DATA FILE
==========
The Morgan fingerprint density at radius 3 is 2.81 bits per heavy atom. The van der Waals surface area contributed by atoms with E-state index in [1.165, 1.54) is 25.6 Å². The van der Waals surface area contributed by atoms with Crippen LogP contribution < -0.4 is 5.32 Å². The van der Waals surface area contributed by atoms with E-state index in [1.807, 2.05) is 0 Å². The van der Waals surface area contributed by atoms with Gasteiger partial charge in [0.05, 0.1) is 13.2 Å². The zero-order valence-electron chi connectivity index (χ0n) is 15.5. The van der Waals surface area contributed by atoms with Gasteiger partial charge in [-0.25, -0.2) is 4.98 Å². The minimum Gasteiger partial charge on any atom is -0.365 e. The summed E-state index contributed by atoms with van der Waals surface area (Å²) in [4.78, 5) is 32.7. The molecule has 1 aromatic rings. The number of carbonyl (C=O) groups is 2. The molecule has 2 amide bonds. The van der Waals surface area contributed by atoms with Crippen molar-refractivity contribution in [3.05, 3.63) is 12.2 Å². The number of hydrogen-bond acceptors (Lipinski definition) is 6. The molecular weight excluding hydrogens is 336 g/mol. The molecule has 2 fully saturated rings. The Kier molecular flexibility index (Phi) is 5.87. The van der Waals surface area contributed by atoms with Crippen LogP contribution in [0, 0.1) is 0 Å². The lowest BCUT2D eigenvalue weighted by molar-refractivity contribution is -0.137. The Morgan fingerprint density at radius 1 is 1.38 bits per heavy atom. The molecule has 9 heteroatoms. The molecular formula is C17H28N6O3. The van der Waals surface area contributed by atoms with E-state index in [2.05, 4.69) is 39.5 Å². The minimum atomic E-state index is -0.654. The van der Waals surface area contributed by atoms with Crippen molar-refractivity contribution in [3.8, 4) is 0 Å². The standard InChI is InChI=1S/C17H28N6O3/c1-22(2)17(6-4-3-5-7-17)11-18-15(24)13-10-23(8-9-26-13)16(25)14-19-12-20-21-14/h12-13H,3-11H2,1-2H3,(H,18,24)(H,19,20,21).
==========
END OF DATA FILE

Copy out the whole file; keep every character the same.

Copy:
The Morgan fingerprint density at radius 3 is 2.81 bits per heavy atom. The van der Waals surface area contributed by atoms with E-state index in [1.165, 1.54) is 25.6 Å². The van der Waals surface area contributed by atoms with Crippen LogP contribution < -0.4 is 5.32 Å². The van der Waals surface area contributed by atoms with E-state index in [1.807, 2.05) is 0 Å². The van der Waals surface area contributed by atoms with Gasteiger partial charge in [0.05, 0.1) is 13.2 Å². The zero-order valence-electron chi connectivity index (χ0n) is 15.5. The van der Waals surface area contributed by atoms with Gasteiger partial charge in [-0.25, -0.2) is 4.98 Å². The minimum Gasteiger partial charge on any atom is -0.365 e. The summed E-state index contributed by atoms with van der Waals surface area (Å²) in [4.78, 5) is 32.7. The molecule has 1 aromatic rings. The number of carbonyl (C=O) groups is 2. The molecule has 2 amide bonds. The van der Waals surface area contributed by atoms with Crippen molar-refractivity contribution in [3.05, 3.63) is 12.2 Å². The number of hydrogen-bond acceptors (Lipinski definition) is 6. The molecular weight excluding hydrogens is 336 g/mol. The molecule has 2 fully saturated rings. The Kier molecular flexibility index (Phi) is 5.87. The van der Waals surface area contributed by atoms with Crippen LogP contribution in [0, 0.1) is 0 Å². The lowest BCUT2D eigenvalue weighted by molar-refractivity contribution is -0.137. The Morgan fingerprint density at radius 1 is 1.38 bits per heavy atom. The molecule has 9 heteroatoms. The molecular formula is C17H28N6O3. The van der Waals surface area contributed by atoms with E-state index in [2.05, 4.69) is 39.5 Å². The minimum atomic E-state index is -0.654. The van der Waals surface area contributed by atoms with Crippen molar-refractivity contribution in [3.8, 4) is 0 Å². The standard InChI is InChI=1S/C17H28N6O3/c1-22(2)17(6-4-3-5-7-17)11-18-15(24)13-10-23(8-9-26-13)16(25)14-19-12-20-21-14/h12-13H,3-11H2,1-2H3,(H,18,24)(H,19,20,21).